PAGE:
Synthetic Institutionalism (in under 3 min) A guest blog from one of our Gaianomy members

When it comes to institutional analysis, there are three schools of thought, sociological institutionalism, rational-choice institutionalism, and historical institutionalism. (J. Mahoney and K.  Thelen 2010 & Hall and Taylor 1996), all of which “compete” in academic literature trying to explain institutional evolution and change.

I went through all of them over the last five years while developing my theory and to my amazement; they turn at the end all to be right to a large degree, despite the discourse.

The part that was missing, I believe, thus far was the use of the right type of maths (and not statistics).  The approach I used adds this component. However, this is only half of the story because, in order for all three to be simultaneously right, they should be interrelated pieces of a bigger puzzle (my theory). Consequently allowing myself a dose of arrogance, I will claim that I managed to unify the three theories into one. Provided I am not, just another mislead arrogant but the actual founder of this theory, (knowledge of all published papers globally is practically impossible) I would like to call it Synthetic.

Now to the point…institutions are social structures. By being a part of the overall social system, they obey its rules. That means that behaviourally wise, they can be analysed using the complex adaptive systems theories.  To my knowledge, this is the first attempt to follow this profound otherwise thought-path.

Practically all of them (the institutions) evolved in the beginning under the influence of primeval instincts. Over time, the most resilient of these institutions, evolved into “axiomatic” sub-structures or institutional components, while all other combinations dissolve.

The fashion according to which this happened can, simplistically, be presented as:

At the same time we know that social structures according to the complex systems theory ought to be synthesised by smaller components (hence the complex). In this case, the components are none else but the axiomatic sub-structures connected together in various ways and over several generations of evolutionary synthesis to, eventually, create the complex institutions we recognise today.

In addition we know as well that these components the sub-structures, genealogically speaking, are themselves institutions as they affect behaviour. The way they synthesise, across all their evolutionary stages, obeys the complex adaptive systems rules with the links between them being of variable strength.

Based on the two above principals we can easily conclude that: simpler institutions assemble into complex ones by linking between them in fractal ways and this is the founding principal behind synthetic institutionalism.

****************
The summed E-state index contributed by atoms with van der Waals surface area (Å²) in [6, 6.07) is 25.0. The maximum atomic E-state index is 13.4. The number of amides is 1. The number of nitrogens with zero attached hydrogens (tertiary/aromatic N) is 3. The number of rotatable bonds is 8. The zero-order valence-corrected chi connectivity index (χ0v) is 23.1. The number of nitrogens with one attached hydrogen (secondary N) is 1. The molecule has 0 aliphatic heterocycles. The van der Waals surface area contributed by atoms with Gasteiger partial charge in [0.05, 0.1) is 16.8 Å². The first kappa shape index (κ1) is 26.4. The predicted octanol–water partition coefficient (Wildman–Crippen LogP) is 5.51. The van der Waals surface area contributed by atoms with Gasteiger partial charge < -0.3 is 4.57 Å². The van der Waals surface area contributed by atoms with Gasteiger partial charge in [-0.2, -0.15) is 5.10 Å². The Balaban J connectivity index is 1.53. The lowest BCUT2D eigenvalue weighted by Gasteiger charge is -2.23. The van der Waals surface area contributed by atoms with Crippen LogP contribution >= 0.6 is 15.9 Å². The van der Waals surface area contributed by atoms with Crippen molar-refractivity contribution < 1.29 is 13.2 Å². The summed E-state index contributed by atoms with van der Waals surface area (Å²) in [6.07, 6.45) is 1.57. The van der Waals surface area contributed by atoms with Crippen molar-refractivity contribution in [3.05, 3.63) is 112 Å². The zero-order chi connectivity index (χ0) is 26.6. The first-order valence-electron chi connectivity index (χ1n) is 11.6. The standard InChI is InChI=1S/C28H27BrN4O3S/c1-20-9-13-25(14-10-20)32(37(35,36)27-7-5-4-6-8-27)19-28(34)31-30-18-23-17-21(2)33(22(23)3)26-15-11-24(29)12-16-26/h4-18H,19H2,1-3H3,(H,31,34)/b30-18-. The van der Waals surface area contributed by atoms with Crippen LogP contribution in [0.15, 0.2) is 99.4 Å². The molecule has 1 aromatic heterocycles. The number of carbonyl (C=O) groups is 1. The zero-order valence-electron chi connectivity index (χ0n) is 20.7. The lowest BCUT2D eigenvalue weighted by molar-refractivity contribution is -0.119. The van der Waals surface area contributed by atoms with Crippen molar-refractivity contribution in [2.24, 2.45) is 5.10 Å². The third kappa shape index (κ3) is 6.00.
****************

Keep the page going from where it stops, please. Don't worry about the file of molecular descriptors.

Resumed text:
Interestingly, due their social origin, the links that hold the sub-structures together can be nothing else but institutionalised mental associations (Occam’s razor). It goes beyond saying that the stronger these associations are the more resilient the construct, which by the way offers an answer to the “structure and agency” perceived complex relation uncertainty of the current theories.

Change (evolution or devolution) of these structures (the centre point of the discourse so far),  occurs in three different ways: (a) by adding one more institution (sub-structure) in an already existing one (i.e. “googling” an addition to “research”) and which by the way explains emergence, (b) by changing the nature of one of the constituting sub-structures (i.e. post-digital “photography”) or (c) by eliminating one of sub-structures all together (i.e. hunter-gathering from “economy”). For this last one of course to happen, the link(s) holding it in place should be weak enough, at that moment in time.

So, there you have it. Instincts make institutions, which drive behaviours, which create more institutions, which synthesise by means on mental associations (of the actors) into new  more complex ones,  the constant (gradual or radical) change of which contributed in us all having an interesting life… and from now on, the mathematicians and institutional analysts happiness.

My Apologies to two of my favourite scholars, Colin Hay and Daniel Wincott that so passionately thus far argued the case against synthetic institutionalism.

Next time if your problem is Unemployment or Corruption or the Markets or even Economy and you want to change it forget the politicians and call one of us …. to be continued.

Sotiris Melioumis Organisational Analyst


One Comment to “Synthetic Institutionalism (in under 3 min) A guest blog from one of our Gaianomy members”

  1. Τα θερμά μου συγχαρητήρια. ελπίζω να μου δοθεί χρόνος να σχολιάσω τα πολύ χρήσιμα ευρήματα σας στο συστημικό επίπεδο. Προέχει ομως κατι αλλο : Στις 27 Ιανουαρίου και ωρα 11:07, προσπάθησα να στείλω σχόλιο στην Δημόσια Διαβούλευση που συμμετείχατε και απο την οποία σας εντόπισα, μονο για να μου εμφανιστεί εκπρόθεσμη ώρα αποστολής 00:26, κατι που διαπίστευσα στο βαθμό του δυνατού και ζητώ τώρα απο το υπεύθυνο οργανισμό ( Εθνικό Κέντρο Δημόσιας Διοίκησης και Αυτοδιοίκησης ) να δημοσιευτεί. Το τελευταίο σας σχόλιο στην ιδια Διαβούλευση ( κτηριακή υποδομή ) εμφανίζει ωρα Ελλάδος 23:53. Μήπως θυμάστε τι ώρα Αγγλίας το στείλατε ? Εαν ναί, η μαρτυρία σας θα βοηθούσε πολύ στο συγκεκριμένο αλλα και στην λειτουργία ενος Θεσμού που για πρώτη φορά στην Ελλάδα επιτρέπει στον πολίτη να σχολιάζει τις νομοθετικές προθέσεις της κυβέρνησης του. Μετα τιμής, Στέφανος Χ.Σαμακάς

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